The moral and ethical issues of past maladministration and misgovernance by Simon Lalong, predatory corporatism, treasury looting, interference in legislative functions, anti-growth economic policies, insecurity in several parts of the state; rising rate of unemployment and the present sky-rocketing inflation of locally produced farm produce appear irrelevant in the arena of public discourse post 2023 elections.

Every critic from the opposition divide is obsessed with PDP gubernatorial victory and the party’s no structure folktale. Demagogues have, once again, set the agenda for media coverage and public discourse.

And the media characteristically fulfill its role as a junkyard dog, drooling all over the bone of contention albeit compromised judgments.

Since then, some media platforms have transformed to a sounding board for all shades of bigotry and suspicious clerisy. The latter, by their antics, loom as marketers of illusion, skittish shamans channeling deceit to profit from confusion created by compromised judgments. Even while faced with incontrovertible truth, they see what they have been paid to see and say or what they have trained their feeble minds to believe.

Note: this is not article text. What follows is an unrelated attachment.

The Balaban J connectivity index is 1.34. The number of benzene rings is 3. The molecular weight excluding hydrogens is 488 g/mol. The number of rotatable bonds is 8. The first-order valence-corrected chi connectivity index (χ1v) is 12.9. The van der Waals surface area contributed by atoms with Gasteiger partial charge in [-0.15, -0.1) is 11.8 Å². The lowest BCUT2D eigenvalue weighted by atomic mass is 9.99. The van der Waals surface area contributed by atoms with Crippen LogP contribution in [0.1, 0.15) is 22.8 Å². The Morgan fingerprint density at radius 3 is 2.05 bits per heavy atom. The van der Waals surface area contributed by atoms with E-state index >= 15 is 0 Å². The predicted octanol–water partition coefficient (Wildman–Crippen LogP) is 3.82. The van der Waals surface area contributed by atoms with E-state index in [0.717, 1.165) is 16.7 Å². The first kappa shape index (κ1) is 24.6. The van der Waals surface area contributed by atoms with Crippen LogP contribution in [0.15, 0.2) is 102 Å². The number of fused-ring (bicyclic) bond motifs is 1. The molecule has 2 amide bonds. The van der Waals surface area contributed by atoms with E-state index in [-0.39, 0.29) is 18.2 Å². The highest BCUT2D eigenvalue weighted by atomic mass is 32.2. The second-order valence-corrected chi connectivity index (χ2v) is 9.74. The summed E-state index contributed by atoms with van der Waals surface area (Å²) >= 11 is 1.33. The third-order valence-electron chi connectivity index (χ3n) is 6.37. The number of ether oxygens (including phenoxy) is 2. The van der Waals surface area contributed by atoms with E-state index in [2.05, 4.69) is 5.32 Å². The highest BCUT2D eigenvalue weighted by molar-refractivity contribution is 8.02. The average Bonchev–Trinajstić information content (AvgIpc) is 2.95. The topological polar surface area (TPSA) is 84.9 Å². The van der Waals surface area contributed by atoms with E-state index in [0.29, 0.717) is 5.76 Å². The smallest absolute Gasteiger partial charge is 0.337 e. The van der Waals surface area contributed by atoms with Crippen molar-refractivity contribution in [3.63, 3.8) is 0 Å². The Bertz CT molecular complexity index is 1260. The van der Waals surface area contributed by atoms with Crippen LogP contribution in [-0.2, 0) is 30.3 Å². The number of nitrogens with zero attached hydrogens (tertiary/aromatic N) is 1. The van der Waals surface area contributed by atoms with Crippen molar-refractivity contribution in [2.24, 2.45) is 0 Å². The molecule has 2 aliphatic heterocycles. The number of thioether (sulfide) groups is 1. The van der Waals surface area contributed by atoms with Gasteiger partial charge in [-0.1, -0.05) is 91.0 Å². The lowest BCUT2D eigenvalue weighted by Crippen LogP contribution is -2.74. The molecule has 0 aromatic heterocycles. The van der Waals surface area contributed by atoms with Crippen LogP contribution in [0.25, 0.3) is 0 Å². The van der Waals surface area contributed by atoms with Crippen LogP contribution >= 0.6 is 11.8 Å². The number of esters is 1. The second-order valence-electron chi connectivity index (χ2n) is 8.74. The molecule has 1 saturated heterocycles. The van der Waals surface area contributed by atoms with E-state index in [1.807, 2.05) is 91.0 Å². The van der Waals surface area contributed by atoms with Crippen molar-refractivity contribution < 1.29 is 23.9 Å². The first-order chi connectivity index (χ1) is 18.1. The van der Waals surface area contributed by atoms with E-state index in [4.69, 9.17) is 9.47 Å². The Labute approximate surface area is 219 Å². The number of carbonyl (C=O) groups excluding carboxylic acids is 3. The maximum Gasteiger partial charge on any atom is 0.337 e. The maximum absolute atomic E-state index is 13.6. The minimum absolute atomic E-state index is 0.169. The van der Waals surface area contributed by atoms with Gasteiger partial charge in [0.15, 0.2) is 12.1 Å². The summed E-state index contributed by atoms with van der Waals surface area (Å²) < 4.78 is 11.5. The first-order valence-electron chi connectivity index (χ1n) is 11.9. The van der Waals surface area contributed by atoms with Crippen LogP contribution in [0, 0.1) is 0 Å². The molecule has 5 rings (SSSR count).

All is fair in the pursuit of power thus at their victory or defeat, politicians recruit all shades of characters to condemn their defeat or celebrate their victories.

To such and, a few privileged idealists assume the role of courtiers; to validate power in unworthy hands, they create a pseudo-reality plausible enough to redefine truth and distort facts. it is instructive, for instance, that a good many of them are still egging on All Progressives Congress (APC)’s Nentawe that is set to grab power through the trapdoor of the Court of Appeal or Supreme Court as the case may be after failing to achieve that feat at the polling units and the elections tribunal, even though he came a distance second in votes.